Docs: Four Hours at the Capitol
Arriving less than 10 months after Donald Trump’s supporters ransacked the United States of America’s seat of government in an attempt to forestall the certification of the country’s presidential election results, the new documentary Four Hours at the Capitol lands somewhat understandably as more of a rough first draft of history than a wholly refined, polished overview of the events of January 6, 2021. And yet, within that framework and context, it’s still a gut-punch work — a movie which, by way of its telling, grapples with the question of whether the alternate political and social realities in which Americans are seemingly living can coexist with the foundational principles of democracy, and in the end, sadly, affords no easy answer.
Constructed around the personal experiences of those on the ground and building out the events of the day with exclusive interviews and a wide array of surveillance, cell phone and body camera footage, director Jamie Roberts’ film is, as its title suggests, a fairly narrowly defined effort, focusing overwhelmingly on documentable facts of the day. Capitol Metropolitan police officer Michael Fanone, in many ways the public face of law enforcement accountability for the insurrection, opens the movie, providing brief but frank thoughts on the events of January 6. From the clipped profanity of these comments, a sort of instant clarity emerges — despite its outward-facing, somewhat straightforward and procedural trappings, it’s clear this will be a film in which various and at-odds subjective opinions, no matter their heatedness or even delusion, will be allowed to exist, leaving viewers free to draw their own conclusions about the actions of the participants. This is greatly to the movie’s benefit.
While there were many thousands of people present on the day in question, and their perspectives vary significantly, Four Hours at the Capitol does a good job of winnowing down its subjects to a manageable number. It also gives voice to many individuals who have not yet had their stories as widely shared. Interviewees include some very familiar faces, yes, like New York Senator Chuck Schumer (who recounts being grabbed by the collar by an officer during the tense moments of evacuation), but also Nancy Pelosi staffer Leah Han, New York Times photographer Ashley Gilbertson, Congressional Representatives Ruben Gallego and Buddy Carter, as well as various protestors/rioters like Dominic Box, Proud Boy members Eddie Block and Bobby Pickles, and provocateurs and conspiracy peddlers like Gateway Pundit’s Tayler Hansen and self-described independent “red pill” filmmaker Nick Alvear.
While there is some underscoring of notable timeline revelations (the first breach occurred 19 minutes before the end of Trump’s speech exhorting his followers to surge toward the Capitol Building, for example, suggesting some measure of coordination and strategy), this movie isn’t really a forensic work. The aforementioned interviewees stake Four Hours at the Capitol as a first-person document, giving it an engrossing (and at times depressing) sense of immediacy. Central to this, of course, are the bracing recollections of police officers like Keith Robishaw, Winston Pingeon, and Fanone, among others.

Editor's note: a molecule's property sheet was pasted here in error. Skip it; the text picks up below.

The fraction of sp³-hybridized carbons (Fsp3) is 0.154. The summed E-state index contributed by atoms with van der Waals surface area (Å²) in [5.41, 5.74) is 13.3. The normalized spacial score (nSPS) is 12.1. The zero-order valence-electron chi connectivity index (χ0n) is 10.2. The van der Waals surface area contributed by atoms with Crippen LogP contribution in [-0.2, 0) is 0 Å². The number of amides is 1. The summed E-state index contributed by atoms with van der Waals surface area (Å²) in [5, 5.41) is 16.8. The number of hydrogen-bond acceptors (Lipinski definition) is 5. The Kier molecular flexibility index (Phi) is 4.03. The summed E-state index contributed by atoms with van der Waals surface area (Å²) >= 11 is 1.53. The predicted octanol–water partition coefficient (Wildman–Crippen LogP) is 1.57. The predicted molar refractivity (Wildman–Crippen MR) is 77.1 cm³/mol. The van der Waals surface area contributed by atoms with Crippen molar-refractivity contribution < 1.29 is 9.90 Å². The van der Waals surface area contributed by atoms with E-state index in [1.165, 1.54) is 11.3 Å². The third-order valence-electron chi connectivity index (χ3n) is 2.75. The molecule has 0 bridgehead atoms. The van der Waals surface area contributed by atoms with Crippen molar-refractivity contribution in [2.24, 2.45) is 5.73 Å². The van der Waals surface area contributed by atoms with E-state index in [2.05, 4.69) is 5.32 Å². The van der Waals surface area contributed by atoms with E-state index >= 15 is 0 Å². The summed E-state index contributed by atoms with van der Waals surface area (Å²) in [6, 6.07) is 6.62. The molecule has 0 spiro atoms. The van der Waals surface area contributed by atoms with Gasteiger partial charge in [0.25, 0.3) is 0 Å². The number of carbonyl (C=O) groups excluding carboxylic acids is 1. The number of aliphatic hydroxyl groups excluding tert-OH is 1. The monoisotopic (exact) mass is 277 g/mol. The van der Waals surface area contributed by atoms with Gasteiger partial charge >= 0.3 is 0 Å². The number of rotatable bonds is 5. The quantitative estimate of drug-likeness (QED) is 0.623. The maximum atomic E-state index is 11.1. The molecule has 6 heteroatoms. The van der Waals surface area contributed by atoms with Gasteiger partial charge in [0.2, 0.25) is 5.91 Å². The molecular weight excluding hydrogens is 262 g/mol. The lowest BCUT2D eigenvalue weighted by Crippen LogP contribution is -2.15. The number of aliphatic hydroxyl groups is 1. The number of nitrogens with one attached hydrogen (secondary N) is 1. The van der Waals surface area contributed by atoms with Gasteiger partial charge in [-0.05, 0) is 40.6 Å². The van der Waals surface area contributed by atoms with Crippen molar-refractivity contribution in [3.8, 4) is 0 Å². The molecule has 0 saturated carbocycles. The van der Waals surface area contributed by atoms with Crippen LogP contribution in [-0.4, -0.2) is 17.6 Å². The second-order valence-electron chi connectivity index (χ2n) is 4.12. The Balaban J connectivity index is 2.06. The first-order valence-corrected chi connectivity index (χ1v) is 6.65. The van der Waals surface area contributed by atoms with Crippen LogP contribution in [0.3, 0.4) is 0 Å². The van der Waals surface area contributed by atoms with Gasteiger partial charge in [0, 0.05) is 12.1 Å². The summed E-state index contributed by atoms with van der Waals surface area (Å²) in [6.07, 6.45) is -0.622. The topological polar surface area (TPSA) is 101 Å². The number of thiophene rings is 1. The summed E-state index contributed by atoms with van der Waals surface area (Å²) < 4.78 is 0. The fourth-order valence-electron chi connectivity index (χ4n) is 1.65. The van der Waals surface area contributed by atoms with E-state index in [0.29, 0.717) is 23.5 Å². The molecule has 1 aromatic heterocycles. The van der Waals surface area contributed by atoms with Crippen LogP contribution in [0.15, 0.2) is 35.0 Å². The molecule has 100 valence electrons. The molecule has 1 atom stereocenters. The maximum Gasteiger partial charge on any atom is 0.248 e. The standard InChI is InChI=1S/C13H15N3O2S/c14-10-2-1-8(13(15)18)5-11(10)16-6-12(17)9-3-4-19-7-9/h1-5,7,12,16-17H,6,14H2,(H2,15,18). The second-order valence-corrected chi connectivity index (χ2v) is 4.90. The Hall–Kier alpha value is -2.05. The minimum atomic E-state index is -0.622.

Filmmaker Roberts is no stranger to influential events and complicated legacies in which self-interested parties jockeying for favorable presentation exhibit extraordinary comfort embracing dishonesty, having helmed last year’s BAFTA-nominated tele-doc series The Rise of the Murdoch Dynasty. The sheer volume of material here is a tall order for the director and editor Will Grayburn, though, and sometimes the movie buckles under the weight of too many choices. The layout of the Capitol, and its assault from different sides, is at this point likely familiar to those who have absorbed any news coverage of the event, and in particular its ongoing round-up of suspects charged with various criminal offenses. But Four Hours at the Capitol could have benefitted from the simple integration of some maps and graphics, to provide a more coherent spatial sense of events discussed.
Though hardly a grave sin, the film also cheats its title a bit in the last five or six minutes, perhaps in a conciliatory stab at some measure of catharsis or at least shared humanity. Here, several interviewees detail the fallout of their participation in the breach of the Capitol (one, a New Mexico county commissioner and the founder of “Cowboys for Trump,” expresses amusingly righteous anger over apparently being denied the right to shower for nine days while held in jail). Then, in closing, the widows of two Capitol Hill police officers who died in the days after the January 6 assault share their heartbreaking stories.
In the end, however, Four Hours at the Capitol induces no small amount of queasiness. The lived experiences and stories shared — from a combat veteran Congressman readying to fight his way out of chambers to a police officer struggling with the after-effects of PTSD — should put a lump in one’s throat, no matter their political affiliation. That they likely won’t speaks darkly to a metastasizing cancer on the American body politic.